OUR SAY: Disgraceful acts are just hurting those most in need

NIGHTMARE: The dreadful state of the public housing property in Currong Crescent. Photo: JUDE KEOGH
NIGHTMARE: The dreadful state of the public housing property in Currong Crescent. Photo: JUDE KEOGH

IT’S hard – impossible for some – to forgive the thoughtlessness required to damage a house the community has gifted its most needy to the degree there is a chance it will be bulldozed instead of cleaned up.

Sadly, that seems to be the case for several public housing properties in our city.

The Central Western Daily was on Tuesday shown around a property in Glenroi which was in a condition most self-respecting feral animals would turn their noses up at.

Ceilings and walls striped of gyprock, furniture and other household items strewn throughout rooms and yards, inexplicable fire damage.

Former Orange City Councillor Neil Jones said the Currong Crescent property had been lived in about three-four months ago but had since been abandoned and was being progressively damaged by intruders.

The NSW government takes against tenants who continually damage and destroy public housing by putting them on a lifetime blacklist to be refused housing unless they pay the damage bill in full.

But what about the penalties for those found to be vandalising vacant properties?

Surely those responsible for turning this property into an uninhabitable eyesore should, if caught, be forced to stump up the money to repair the damage they have caused, in addition to the criminal proceedings they would also undoubtedly face?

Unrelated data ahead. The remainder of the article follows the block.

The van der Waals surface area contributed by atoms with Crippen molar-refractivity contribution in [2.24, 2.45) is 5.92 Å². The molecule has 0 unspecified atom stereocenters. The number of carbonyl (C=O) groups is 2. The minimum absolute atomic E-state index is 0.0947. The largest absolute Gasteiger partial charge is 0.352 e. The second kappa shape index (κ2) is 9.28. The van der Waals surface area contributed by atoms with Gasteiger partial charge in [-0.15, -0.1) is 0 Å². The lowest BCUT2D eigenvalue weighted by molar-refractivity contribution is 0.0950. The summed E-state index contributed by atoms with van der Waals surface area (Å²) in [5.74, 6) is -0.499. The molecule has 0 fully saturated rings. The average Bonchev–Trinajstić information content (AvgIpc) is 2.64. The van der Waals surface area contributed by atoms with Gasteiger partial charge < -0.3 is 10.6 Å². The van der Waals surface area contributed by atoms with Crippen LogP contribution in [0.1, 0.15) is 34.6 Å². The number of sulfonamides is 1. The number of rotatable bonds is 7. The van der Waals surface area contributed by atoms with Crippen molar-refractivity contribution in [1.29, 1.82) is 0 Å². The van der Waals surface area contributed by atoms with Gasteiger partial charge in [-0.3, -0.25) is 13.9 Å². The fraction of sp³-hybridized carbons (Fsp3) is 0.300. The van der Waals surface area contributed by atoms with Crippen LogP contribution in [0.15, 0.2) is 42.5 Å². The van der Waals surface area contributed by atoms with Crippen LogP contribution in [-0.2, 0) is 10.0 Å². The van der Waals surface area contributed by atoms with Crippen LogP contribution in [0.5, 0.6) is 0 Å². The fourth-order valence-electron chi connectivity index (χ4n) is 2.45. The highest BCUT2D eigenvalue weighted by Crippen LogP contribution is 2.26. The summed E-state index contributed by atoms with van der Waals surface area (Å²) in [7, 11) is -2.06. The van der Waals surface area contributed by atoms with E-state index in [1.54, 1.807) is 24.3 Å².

And the sooner the better, because there is a chronic need for these properties in our city.

The waiting time for a three-bedroom social housing property in Orange is more than 10 years. It’s 5-10 years for a two-bedroom property, and 2-5 years for both four bedroom and one-bedroom properties.

That’s a lot of people – including families and young children – waiting in the chilly wings of our city for their shot at a roof over their heads to call their own.

It is all well and good for critics to claim the answer is simply to build more homes, or for a government to purchase more homes. With what exactly? Money from the taxpayer does not come from some magic money tree in the backyard.

It’s obvious but true – for every destroyed home, it means there is another family in need left without a place to call home.

And that’s what makes the acts of these vandals all the more despicable.

It’s not an attack on a building – it’s an attack on their fellow man who just wants somewhere to live.